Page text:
3 Tonner 



3 Tonner

Over the course of several months in 2013, Victor and Olga contacted me and asked all sorts of questions about their Atlantic Clipper, 'Existence'.  They are in Croatia and are fitting her out for a long trip, the idea is to sail round the world! 

So the advice I gave was tempered with the thoughts that they may well be a long way from any boatyards and engineers, so we had to get this right. 

The first problem was how to remove the mast tabernacle to repair the cracks and twist in it..   I pointed them to the deckhead under the mast where they then found all the bolts securing it, the mizzen was more difficult however as the underside of the cabin top had been glassed over, them  panelled...  so it had to be repaired in situ.

The problems he was having with the centre board and the experiences of others, the remarks by Maurice years ago, saying he was 'unhappy' with the way the original 'L' shaped plate had been replaced with what he considered an un seamanlike plate, made me advise the sealing of the slot and removal of the plate altogether.  This Victor has done.

They had no idea how the boats prop shaft was sealed, but the  stern gear  was a standard sort of prop stern tube with bolt down stuffing box and bearings, so I could advise on that, but the outboard bearing was different and though I could advise about how to take the fitting off, I then spotted what looked to me like an outer stuffing gland, which is just what it proved to be, not many have ever seen one, but luckily I had been shipmates with one. Designed to protect the shaft bearings in silty waters.  Not what I would expect him to have to sail in whilst girdling the planet!  So a replacement plain water lubricated tuphnol or special plastic bearing was needed.  Job  for Norris's of Isleworth or the like!

I am pleased to say Victor has collated all the mails and made up an article as a result, here it is!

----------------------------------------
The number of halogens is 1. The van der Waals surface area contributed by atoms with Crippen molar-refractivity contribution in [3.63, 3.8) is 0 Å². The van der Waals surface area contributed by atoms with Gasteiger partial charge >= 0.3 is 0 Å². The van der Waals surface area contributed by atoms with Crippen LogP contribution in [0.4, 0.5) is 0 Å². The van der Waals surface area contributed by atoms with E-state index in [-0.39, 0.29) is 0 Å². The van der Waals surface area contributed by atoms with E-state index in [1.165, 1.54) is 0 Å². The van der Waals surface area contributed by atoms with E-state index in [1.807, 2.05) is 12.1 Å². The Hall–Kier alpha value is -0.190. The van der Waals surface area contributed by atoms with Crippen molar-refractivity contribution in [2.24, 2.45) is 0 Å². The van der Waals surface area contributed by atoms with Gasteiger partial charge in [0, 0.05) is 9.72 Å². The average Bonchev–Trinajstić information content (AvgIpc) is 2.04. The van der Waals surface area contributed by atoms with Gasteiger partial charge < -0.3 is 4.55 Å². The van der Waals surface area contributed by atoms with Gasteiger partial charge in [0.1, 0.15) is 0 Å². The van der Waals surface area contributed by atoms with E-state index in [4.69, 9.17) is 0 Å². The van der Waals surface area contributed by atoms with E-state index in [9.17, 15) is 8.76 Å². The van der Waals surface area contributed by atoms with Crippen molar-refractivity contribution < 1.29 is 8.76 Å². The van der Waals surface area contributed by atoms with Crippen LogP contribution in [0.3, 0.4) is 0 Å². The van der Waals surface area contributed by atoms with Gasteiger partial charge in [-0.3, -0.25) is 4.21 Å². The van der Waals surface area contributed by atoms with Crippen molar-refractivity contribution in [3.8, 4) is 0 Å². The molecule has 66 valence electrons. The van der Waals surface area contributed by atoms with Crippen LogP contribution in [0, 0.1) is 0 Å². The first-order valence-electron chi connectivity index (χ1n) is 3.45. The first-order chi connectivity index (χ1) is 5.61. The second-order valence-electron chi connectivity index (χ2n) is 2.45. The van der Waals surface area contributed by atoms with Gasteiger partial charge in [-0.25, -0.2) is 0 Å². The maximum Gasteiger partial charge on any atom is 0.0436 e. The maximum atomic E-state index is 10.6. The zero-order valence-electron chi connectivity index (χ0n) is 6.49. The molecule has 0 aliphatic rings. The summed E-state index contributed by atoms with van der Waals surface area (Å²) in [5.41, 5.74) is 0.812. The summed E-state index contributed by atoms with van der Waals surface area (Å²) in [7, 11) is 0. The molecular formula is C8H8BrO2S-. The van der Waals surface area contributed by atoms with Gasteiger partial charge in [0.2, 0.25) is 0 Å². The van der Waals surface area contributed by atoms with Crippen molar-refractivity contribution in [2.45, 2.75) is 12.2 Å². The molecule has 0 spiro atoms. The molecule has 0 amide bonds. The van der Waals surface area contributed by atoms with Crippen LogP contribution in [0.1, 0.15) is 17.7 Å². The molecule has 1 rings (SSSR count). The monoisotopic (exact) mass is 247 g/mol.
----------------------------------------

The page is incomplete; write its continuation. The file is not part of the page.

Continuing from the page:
The Restoration of 'Existence'

    1. Drop Keel Board

      We decided to remove the drop keel board in order to improve the seaworthiness of the vessel, since there had been cases when this board caused significant leakage inside the boat. Therefore we sawed off the tubes holding the keel board rope (picture 1),

       the rest of the tubes was filled with fixing foam and the top was glassed over with epoxy tar, afterwards we are going to paint that with primer (picture 2).

      In our case we had difficulties in taking out the keel board from the well (picture 3),

      that’s why we used the disk saw to remove that part of the board, which would come out of the well. After that we cleaned the well from accumulated shells (picture 4)

      and filled it with fixing foam, evenly cutting it along the bottom line when it hardened (picture 5 and 6).


      The next step was to glass it all over with epoxy tar and glass fibre and paint it with osmosis-curing primer along with the rest of the underwater part of the boat.

      Has anyone else tackled this differently?  Would be interesting to hear how you got on.



    2. Engine (picture 8)

      We took off the cover of the cylinder head and adjusted the valve gaps. After that cleaned everything we could, covered with primer and respective paint. Later we will change the oil and will hope that this is everything, that a 40-year-old English Perkins would require… I think, there’s some sense in changing the transmission oil as well!

      Would certainly advise changing the oil in that gearbox!  should be changes, as the engine oil and filters every 500 hour use or as directed by the engine manufacturers. John